Xaml v Code

I still see a fair amount of Xamarin Forms UI written in C# code. If you are not that familiar with Xaml then it may seem to make sense to code up your views this way, but you will be missing out on the benefits of Xaml. Not only that but there are some really exciting new features which make Xaml an even better way to express your views which I will discuss shortly.

I was going to define the benefits of Xaml but Charles Petzold has done a great job in the Preview of his forthcoming book, Creating Mobile Apps with Xamarin.Forms. There are some great chapters on Xaml and his ‘Xaml v Code’ chapter succinctly sums up why we should all be using Xaml rather than code.

“You will find that XAML provides a more succinct and elegant definition of the user interface, and has a visual structure that better mimics the tree organisation of the visual elements on the page. XAML is also generally easier to maintain and modify than equivalent code. “

I would go further and say that, with regards to MVVM in particular, Xaml defines the template for the view, which is a visualisation of your view model. This template should be expressed in markup in much the same way that we define views in the html. It provides a much more expressive way to ‘declare’ the view in a way that allows you to lay it out in a declarative manner, rather than imperatively in code. A code-based approach tends to lead the developer to ‘program’ the layout with logic, which might include loops or conditional code mingled with the layout code. With Xaml the declarative approach allows you to focus on the layout and provide better reusable solutions where logic is required in the form of behaviours, markup extensions and converters. It also allows you to think more clearly about the bindings and the relationship with the view model. Further more Xaml allows you to define data bindings and express properties in a much more succinct manner.

For example in code you can not define bindings in-line with the layout like this.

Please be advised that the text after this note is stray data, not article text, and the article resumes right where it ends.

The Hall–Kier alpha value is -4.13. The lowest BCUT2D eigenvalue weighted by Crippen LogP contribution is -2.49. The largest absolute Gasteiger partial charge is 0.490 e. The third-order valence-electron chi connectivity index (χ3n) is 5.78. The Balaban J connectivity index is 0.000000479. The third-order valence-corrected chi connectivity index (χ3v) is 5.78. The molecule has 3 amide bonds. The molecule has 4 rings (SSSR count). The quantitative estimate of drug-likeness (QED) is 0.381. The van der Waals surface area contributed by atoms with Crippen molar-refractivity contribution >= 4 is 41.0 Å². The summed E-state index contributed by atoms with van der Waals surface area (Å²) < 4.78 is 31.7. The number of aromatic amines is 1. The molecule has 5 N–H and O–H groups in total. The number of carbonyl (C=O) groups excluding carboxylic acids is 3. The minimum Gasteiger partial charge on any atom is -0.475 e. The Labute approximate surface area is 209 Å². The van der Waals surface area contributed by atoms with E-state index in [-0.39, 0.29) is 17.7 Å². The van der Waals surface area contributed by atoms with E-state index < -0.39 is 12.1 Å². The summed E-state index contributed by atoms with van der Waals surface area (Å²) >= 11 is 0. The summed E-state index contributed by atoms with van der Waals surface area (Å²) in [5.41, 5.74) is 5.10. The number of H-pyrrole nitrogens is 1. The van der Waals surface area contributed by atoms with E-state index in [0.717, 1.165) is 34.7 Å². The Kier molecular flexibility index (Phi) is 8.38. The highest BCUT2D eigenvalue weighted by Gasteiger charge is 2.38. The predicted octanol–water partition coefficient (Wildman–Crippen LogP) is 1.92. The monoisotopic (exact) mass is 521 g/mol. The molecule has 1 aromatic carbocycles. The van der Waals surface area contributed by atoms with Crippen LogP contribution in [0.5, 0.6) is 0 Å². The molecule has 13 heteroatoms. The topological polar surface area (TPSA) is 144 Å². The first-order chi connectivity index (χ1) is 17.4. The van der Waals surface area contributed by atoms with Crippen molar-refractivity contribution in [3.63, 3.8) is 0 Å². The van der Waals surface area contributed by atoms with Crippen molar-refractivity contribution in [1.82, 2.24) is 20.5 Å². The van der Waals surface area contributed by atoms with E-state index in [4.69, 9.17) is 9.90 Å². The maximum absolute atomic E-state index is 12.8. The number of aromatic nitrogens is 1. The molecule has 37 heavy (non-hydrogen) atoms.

Content = new StackLayout
    {
        Orientation = StackOrientation.Horizontal,
        Children =
        {
            new Label
            {
                Text = ?? can not bind here
            }
        }
    };

You have to create the label as a separate variable so that you can call SetBinding and then add that variable into the layout like this.

    var label = new Label();
    label.SetBinding(Label.TextProperty, new Binding("Name"));

    Content = new StackLayout
    {
        Orientation = StackOrientation.Horizontal,
        Children =
        {
            label
        }
    };

This I find very irritating and before long you have some very unwieldy code. In Xaml bindings are defined right in the property declaration so everything fits very neatly into layout declaration like this:

    <StackLayout Orientation="Horizontal">
      <Label Text="{Binding Name}" />
    </StackLayout> 

I’m sure you’ll agree that this is more succinct and easier to follow that the code above.

I come from a WPF background. I know that most WPF developers would find it very strange and perhaps be horrified to find anyone trying to define all their views in code. A receipt for disaster almost as your application and complexity grows.

I think one of the reasons why some developers have adopted the code approach is due to many of the early examples being code based due to the lack of intellisense and tooling support for Xaml with Xamarin Forms. This is no longer the case. Xamarin Studio has, since I’ve used it, always provided intellisense for Xaml. Visual Studio now has first class intellisense support with the release of the Xamarin Mobile Essentials Productivity Tools. If you haven’t already installed this then do so now. In additional if you are a R# user, which I strongly recommended for your own sake, it also provides fantastic tooling and intellisense support in the Xaml editor. Namespaces are auto resolved, advanced colour picker for colour selection, code correction and warnings all feature in the editor. In fact it is as good as you would get in WPF.

One other thing that I discovered recently which I am very excited about is support for intellisense for bindings. By that I mean the ability to explore the properties that are available to you on the type that your view will be bound to through its binding context. In WPF this is done using the following declaration:

xmlns:d="http://schemas.microsoft.com/expression/blend/2008"
xmlns:mc="http://schemas.openxmlformats.org/markup-compatibility/2006"
xmlns:viewModels="clr-namespace:Silkweb.Mobile.MountainWeather.ViewModels;assembly=Silkweb.Mobile.MountainWeather"
mc:Ignorable="d"
d:DataContext="{d:DesignInstance Type=viewModels:ForecastViewModel, IsDesignTimeCreatable=False}"